Why is the Digg Community So Sensitive to Competition?
By woodjr on Feb 15, 2007
The Digg community is once again lashing out at a "shameless rip-off" site. This time their target is Yahoo, which has (in their own words) added "Digg-style voting" to their suggestion boards. There was a similar reaction months ago when Netscape.com re-launched itself as a voter-driven news portal.
Why do so many Digg users have a hair-trigger response against anyone who builds on Digg's ideas? Imitation is the sincerest form of flattery. Imitation with due credit (as Yahoo provided in their blog post) is pretty-well beyond reproach.
Yes, Yahoo and Netscape took ideas from Digg. That's the way the world works. We build off of each others' ideas. If you can't accept that, you need to strip naked and move to some deserted cave. Every technology and idea we use today is a derivative of something which came before it.
If you think the "good guys" of the tech world sprang up from great new ideas, you're wrong (at least partially). The ideas may have been great, but they were never entirely new. So before you launch another campaign against a "shameless rip-off" of Digg, consider going after:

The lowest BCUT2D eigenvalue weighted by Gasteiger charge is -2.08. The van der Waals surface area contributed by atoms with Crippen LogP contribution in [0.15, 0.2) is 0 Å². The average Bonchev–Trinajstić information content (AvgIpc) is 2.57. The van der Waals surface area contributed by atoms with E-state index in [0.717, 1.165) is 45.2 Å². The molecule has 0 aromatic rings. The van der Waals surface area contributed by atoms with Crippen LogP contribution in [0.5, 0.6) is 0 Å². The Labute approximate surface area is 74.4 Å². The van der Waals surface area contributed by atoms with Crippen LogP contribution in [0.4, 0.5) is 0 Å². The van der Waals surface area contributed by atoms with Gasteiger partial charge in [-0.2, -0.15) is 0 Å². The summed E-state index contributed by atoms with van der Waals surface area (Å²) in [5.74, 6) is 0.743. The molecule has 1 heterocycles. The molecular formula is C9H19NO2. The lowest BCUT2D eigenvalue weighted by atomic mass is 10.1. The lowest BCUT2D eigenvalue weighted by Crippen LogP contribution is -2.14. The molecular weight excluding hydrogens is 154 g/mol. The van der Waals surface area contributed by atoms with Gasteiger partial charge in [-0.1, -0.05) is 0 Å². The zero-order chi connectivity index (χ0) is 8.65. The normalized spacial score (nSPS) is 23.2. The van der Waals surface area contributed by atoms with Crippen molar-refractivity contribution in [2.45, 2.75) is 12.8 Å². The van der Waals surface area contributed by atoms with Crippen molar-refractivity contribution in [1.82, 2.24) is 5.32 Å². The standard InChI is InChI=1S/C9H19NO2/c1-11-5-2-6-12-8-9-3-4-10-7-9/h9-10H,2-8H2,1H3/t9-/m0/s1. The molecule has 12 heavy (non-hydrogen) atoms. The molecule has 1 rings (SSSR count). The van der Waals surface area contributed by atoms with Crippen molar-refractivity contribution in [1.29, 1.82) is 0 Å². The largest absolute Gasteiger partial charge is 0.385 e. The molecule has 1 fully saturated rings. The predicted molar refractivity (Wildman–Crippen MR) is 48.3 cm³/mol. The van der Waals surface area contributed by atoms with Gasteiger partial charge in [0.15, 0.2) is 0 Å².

- Linux, which shamelessly stole the design of UNIX.
- Apache, which shamelessly stole the idea of serving web pages from Tim Berners-Lee.
- Firefox, which shamelessly stole the idea of a graphical web browser from NCSA Mosaic.
- Digg itself, which shamelessly stole the concept of voting from the ancient Greeks.
- The paranoid members of the Digg community, who shamelessly stole the ideas of intolerance and isolationism from countless ancient tribes.
Yes, they're ridiculous examples. It's a ridiculous discussion. Building on the ideas of others is a fact of life. It's also a fact of Web 2.0, and it's time for lagging members of the Digg community to accept it.